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Lemurs crucial for the health of Madagascar's rainforests

A new study of lemurs on Madagascar suggests that these animals may hold the key to the survival of this island's unique rainforest environments.

Posted: 25 August 2011

image for news story Lemurs crucial for the health of Madagascar's rainforests

A new study of lemurs on Madagascar suggests that these animals may hold the key to the survival of this island's unique rainforest environments.

Throughout the Tropics, animals play an important role in dispersing the seeds of trees, maintaining the health of the forests in which they live. In the new study, researchers from the University of Roehampton investigated seed dispersal by black-and-white ruffed lemurs in Manombo forest, south-east Madagascar. They found evidence that for some tree species, these lemurs could in fact be the only animals spreading their seeds.

According to study leader, former MRes Primatology student Kara Moses: "The lemurs here are swallowing a great diversity of seeds and then depositing them whole in their droppings. Some of these seeds are over 4cm long, and it’s likely that no other animals are capable of swallowing seeds this big. As a result the survival of the trees in question may be completely reliant on the black-and-white ruffed lemur."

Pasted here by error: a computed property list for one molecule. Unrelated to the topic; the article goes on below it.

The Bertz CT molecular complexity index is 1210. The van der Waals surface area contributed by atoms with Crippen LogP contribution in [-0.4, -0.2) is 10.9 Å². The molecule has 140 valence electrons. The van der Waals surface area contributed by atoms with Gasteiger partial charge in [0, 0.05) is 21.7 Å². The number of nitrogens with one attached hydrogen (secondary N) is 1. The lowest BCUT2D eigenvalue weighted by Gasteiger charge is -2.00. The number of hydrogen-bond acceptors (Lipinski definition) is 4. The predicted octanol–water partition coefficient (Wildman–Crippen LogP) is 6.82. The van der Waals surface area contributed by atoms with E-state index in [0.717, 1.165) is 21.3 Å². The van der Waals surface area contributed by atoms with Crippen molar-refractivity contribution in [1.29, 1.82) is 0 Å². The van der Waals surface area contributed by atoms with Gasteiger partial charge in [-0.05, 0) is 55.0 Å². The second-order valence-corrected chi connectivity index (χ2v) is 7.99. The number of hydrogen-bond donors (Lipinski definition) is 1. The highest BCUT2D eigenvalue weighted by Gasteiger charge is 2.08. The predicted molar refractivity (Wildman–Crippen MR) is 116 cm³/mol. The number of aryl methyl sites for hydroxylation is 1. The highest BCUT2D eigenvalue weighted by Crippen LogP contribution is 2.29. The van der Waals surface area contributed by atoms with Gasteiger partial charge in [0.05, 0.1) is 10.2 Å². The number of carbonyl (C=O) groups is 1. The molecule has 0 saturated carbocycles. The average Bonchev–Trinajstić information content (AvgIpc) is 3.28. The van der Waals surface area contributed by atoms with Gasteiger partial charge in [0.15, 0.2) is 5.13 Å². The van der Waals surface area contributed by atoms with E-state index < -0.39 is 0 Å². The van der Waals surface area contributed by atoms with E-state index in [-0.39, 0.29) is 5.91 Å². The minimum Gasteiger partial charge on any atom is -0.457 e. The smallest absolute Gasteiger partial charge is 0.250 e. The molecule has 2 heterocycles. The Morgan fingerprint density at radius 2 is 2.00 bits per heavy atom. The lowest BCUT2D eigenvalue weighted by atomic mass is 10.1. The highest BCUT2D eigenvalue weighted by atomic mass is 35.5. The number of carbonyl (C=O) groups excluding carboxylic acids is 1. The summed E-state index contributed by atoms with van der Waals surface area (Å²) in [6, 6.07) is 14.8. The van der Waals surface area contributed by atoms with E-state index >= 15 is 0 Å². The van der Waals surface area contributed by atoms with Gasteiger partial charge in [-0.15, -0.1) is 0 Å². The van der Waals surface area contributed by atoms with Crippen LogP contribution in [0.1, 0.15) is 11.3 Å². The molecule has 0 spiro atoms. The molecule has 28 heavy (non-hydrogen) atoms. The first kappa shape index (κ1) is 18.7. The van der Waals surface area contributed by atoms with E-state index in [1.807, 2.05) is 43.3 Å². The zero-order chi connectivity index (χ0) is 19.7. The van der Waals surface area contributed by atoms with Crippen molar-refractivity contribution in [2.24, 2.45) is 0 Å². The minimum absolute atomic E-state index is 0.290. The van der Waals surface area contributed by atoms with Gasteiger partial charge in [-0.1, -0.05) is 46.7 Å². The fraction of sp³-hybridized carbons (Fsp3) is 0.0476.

Black-and-white ruffed lemurs are one of 93 species of lemur, primates found only on the island of Madagascar. Many of the large seed-dispersing animals found in other tropical rainforests are absent from Madagascar, making lemurs particularly important for forest regeneration. Numbers of black and white ruffed lemurs are declining rapidly, and the loss of these animals could have dramatic impacts on forest structure. "Tree species with smaller seeds would increase in numbers as a result," said Moses, "and as these species tend to be smaller and shorter lived, they store less carbon throughout their lifetimes ... so there could even be implications for the global climate."

Study co-author Stuart Semple added: "This work highlights the intimate link between primates and their environment, and the delicate nature of their co-existence. Our findings suggest that black-and-white ruffed lemurs have an absolutely key role to play in forest regeneration, and that even greater efforts should be put into conserving these critically endangered animals."

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